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Greetings, gentlemen.

This site documents, in ever-so-convenient Top 10 list form, the finest items of interest known to man. 

Ten Brilliant Books Every Man Needs to Read

Ten Brilliant Books Every Man Needs to Read

Some people say fiction is a waste of time — the only books worth reading, they reckon, are those that teach you something, help you better yourself. Well, if you can absorb any of the ten books listed here and not come away having learnt a few seriously significant things about what it is to be a man — a father, husband, lover, brother, son, soldier, boss, worker, drinker, driver, writer, fighter, coward, hero… a goddamn human being — then you’re probably beyond help, and not even a library of self-improvement literature’s going to fix you.

Sure, the stuff found in the business advice section of the bookstore might give you a leg-up in getting rich. These titles, however, will help you lead a richer life — see the world through another’s eyes. And that, my friends, is priceless. Nothing’s as valuable, enlightening or self-improving as experience. Factual, or fictional. Read on.  

10. Revolutionary Road, Richard Yates (1961)
“If you don’t try at anything, you can’t fail… it takes back bone to lead the life you want.”

9. The Quiet American, Graham Greene (1955)
“I can’t say what made me fall in love with Vietnam — that a woman’s voice can drug you; that everything is so intense. The colors, the taste, even the rain. Nothing like the filthy rain in London. They say whatever you’re looking for, you will find here. They say you come to Vietnam and you understand a lot in a few minutes, but the rest has got to be lived. The smell: that’s the first thing that hits you, promising everything in exchange for your soul. And the heat. Your shirt is straightaway a rag. You can hardly remember your name, or what you came to escape from. But at night, there’s a breeze. The river is beautiful. You could be forgiven for thinking there was no war; that the gunshots were fireworks; that only pleasure matters. A pipe of opium, or the touch of a girl who might tell you she loves you. And then, something happens, as you knew it would. And nothing can ever be the same again.”

8. On The Road, Jack Kerouac (1957)
“You guys are going somewhere or just going?” 

7. The Sheltering Sky, Paul Bowles (1949)
“Death is always on the way, but the fact that you don’t know when it will arrive seems to take away from the finiteness of life. It’s that terrible precision that we hate so much. But because we don’t know, we get to think of life as an inexhaustible well. Yet everything happens a certain number of times, and a very small number, really. How many more times will you remember a certain afternoon of your childhood, some afternoon that’s so deeply a part of your being that you can’t even conceive of your life without it? Perhaps four or five times more. Perhaps not even. How many more times will you watch the full moon rise? Perhaps twenty. And yet it all seems limitless.”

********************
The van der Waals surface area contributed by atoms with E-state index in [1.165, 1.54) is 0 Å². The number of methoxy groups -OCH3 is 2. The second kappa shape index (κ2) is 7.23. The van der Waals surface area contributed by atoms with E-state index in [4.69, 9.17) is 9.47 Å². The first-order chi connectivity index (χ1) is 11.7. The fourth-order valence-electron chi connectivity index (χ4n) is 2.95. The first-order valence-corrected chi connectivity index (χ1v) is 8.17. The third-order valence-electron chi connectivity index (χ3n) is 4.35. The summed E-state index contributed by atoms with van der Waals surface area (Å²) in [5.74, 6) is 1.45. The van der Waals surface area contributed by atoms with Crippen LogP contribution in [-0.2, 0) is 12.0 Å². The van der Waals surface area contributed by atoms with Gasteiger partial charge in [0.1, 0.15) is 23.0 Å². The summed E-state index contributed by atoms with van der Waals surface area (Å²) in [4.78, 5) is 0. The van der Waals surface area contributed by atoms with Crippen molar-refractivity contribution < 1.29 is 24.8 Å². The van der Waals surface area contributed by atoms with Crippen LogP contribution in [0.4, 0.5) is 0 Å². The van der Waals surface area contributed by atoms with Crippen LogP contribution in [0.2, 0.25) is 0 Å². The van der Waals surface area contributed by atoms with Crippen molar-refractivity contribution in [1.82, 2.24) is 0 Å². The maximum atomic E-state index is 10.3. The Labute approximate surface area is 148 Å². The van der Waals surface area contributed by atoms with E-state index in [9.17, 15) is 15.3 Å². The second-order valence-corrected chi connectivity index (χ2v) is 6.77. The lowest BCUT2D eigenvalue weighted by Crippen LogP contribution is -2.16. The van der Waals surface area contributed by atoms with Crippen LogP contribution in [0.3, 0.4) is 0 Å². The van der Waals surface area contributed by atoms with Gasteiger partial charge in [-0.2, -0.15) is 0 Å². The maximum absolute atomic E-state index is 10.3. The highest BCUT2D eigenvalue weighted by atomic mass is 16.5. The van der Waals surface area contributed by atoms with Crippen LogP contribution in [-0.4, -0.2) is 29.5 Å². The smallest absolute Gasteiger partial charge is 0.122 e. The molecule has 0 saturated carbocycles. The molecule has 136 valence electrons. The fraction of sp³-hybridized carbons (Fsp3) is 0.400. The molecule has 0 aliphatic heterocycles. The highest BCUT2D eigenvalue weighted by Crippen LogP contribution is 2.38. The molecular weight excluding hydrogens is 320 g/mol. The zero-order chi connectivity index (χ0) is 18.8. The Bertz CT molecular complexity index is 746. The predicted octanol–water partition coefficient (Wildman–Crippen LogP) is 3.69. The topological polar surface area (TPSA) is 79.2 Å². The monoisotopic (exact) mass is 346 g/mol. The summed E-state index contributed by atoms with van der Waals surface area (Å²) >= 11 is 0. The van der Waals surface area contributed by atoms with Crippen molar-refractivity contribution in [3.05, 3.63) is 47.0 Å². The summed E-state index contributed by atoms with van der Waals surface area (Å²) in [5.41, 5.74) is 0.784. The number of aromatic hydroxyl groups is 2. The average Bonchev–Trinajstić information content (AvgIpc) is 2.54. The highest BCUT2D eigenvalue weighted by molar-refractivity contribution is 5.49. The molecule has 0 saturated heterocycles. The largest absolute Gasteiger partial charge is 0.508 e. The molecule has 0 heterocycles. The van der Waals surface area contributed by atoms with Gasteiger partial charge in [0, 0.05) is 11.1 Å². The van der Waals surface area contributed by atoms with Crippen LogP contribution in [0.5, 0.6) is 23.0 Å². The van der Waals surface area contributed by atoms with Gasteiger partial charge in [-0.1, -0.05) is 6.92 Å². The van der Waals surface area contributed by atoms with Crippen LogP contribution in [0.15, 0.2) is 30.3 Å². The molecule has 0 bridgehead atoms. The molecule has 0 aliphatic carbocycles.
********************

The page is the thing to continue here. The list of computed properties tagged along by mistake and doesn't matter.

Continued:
6. For Whom The Bell Tolls, Ernest Hemingway (1940)
“The world is a fine place and worth fighting for and I hate very much to leave it.” 

Luisa via Roma (US)

5. American Tabloid, James Ellroy (1995)
“The real Trinity of Camelot was Look Good, Kick Ass, Get Laid. Jack Kennedy was the mythological front man for a particularly juicy slice of our history. He called a slick line and wore a world-class haircut. He was Bill Clinton minus pervasive media scrutiny and a few rolls of flab. Jack got whacked at the optimum moment to assure his sainthood. Lies continue to swirl around his eternal flame. It’s time to dislodge his urn and cast light on a few men who attended his ascent and facilitated his fall.” 

4. What We Talk About When We Talk About Love, Raymond Carver (1981) 
“There was a time when I thought I loved my first wife more than life itself. But now I hate her guts. I do. How do you explain that? What happened to that love? What happened to it, is what I’d like to know. I wish someone could tell me.” 

3. The Beautiful and Damned, F Scott Fitzgerald (1922)
“Things are sweeter when they’re lost. I know — because once I wanted something and got it. It was the only thing I ever wanted badly, Dot, and when I got it it turned to dust in my hand.”

2. Women, Charles Bukowski (1978)
“Women: I liked the colors of their clothing; the way they walked; the cruelty in some faces; now and then the almost pure beauty in another face, totally and enchantingly female. They had it over us: they planned much better and were better organized. While men were watching professional football or drinking beer or bowling, they, the women, were thinking about us, concentrating, studying, deciding — whether to accept us, discard us, exchange us, kill us or whether simply to leave us. In the end it hardly mattered; no matter what they did, we ended up lonely and insane.”

1. The Road, Cormac McCarthy (2006)
“What’s the bravest thing you ever did? He spat in the road a bloody phlegm. Getting up this morning, he said.”

These books are all probably available for Kindle, but in our opinion, better to track down beat-up second-hand analogue editions at an actual bookstore (if you can find one still operating in your vicinity). 

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